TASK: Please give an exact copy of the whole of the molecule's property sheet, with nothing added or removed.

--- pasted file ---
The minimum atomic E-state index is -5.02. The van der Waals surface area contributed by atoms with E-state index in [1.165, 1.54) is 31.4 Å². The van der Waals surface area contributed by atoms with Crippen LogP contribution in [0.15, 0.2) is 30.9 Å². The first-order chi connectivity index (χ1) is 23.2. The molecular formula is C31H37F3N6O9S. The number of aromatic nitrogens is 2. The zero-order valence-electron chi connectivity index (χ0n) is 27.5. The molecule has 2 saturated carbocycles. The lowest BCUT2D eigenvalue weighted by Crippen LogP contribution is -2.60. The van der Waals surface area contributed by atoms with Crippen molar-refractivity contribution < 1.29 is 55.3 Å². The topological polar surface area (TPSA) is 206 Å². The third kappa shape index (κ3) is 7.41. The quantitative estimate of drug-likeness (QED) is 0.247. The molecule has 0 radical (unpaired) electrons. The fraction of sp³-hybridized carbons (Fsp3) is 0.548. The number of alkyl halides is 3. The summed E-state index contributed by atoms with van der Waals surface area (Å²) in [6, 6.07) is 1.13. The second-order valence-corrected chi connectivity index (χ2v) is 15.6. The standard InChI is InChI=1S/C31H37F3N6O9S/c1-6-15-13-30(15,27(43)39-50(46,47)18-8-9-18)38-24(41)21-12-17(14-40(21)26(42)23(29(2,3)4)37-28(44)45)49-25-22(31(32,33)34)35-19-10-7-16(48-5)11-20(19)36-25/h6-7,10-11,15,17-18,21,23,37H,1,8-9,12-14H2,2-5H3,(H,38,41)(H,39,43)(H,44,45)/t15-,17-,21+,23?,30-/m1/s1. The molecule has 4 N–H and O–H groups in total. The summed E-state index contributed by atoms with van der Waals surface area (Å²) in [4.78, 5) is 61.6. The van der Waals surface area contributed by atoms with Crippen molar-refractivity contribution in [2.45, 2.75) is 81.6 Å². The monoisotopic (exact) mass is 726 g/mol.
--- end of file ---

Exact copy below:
The minimum atomic E-state index is -5.02. The van der Waals surface area contributed by atoms with E-state index in [1.165, 1.54) is 31.4 Å². The van der Waals surface area contributed by atoms with Crippen LogP contribution in [0.15, 0.2) is 30.9 Å². The first-order chi connectivity index (χ1) is 23.2. The molecular formula is C31H37F3N6O9S. The number of aromatic nitrogens is 2. The zero-order valence-electron chi connectivity index (χ0n) is 27.5. The molecule has 2 saturated carbocycles. The lowest BCUT2D eigenvalue weighted by Crippen LogP contribution is -2.60. The van der Waals surface area contributed by atoms with Crippen molar-refractivity contribution < 1.29 is 55.3 Å². The topological polar surface area (TPSA) is 206 Å². The third kappa shape index (κ3) is 7.41. The quantitative estimate of drug-likeness (QED) is 0.247. The molecule has 0 radical (unpaired) electrons. The fraction of sp³-hybridized carbons (Fsp3) is 0.548. The number of alkyl halides is 3. The summed E-state index contributed by atoms with van der Waals surface area (Å²) in [6, 6.07) is 1.13. The second-order valence-corrected chi connectivity index (χ2v) is 15.6. The standard InChI is InChI=1S/C31H37F3N6O9S/c1-6-15-13-30(15,27(43)39-50(46,47)18-8-9-18)38-24(41)21-12-17(14-40(21)26(42)23(29(2,3)4)37-28(44)45)49-25-22(31(32,33)34)35-19-10-7-16(48-5)11-20(19)36-25/h6-7,10-11,15,17-18,21,23,37H,1,8-9,12-14H2,2-5H3,(H,38,41)(H,39,43)(H,44,45)/t15-,17-,21+,23?,30-/m1/s1. The molecule has 4 N–H and O–H groups in total. The summed E-state index contributed by atoms with van der Waals surface area (Å²) in [4.78, 5) is 61.6. The van der Waals surface area contributed by atoms with Crippen molar-refractivity contribution in [2.45, 2.75) is 81.6 Å². The monoisotopic (exact) mass is 726 g/mol.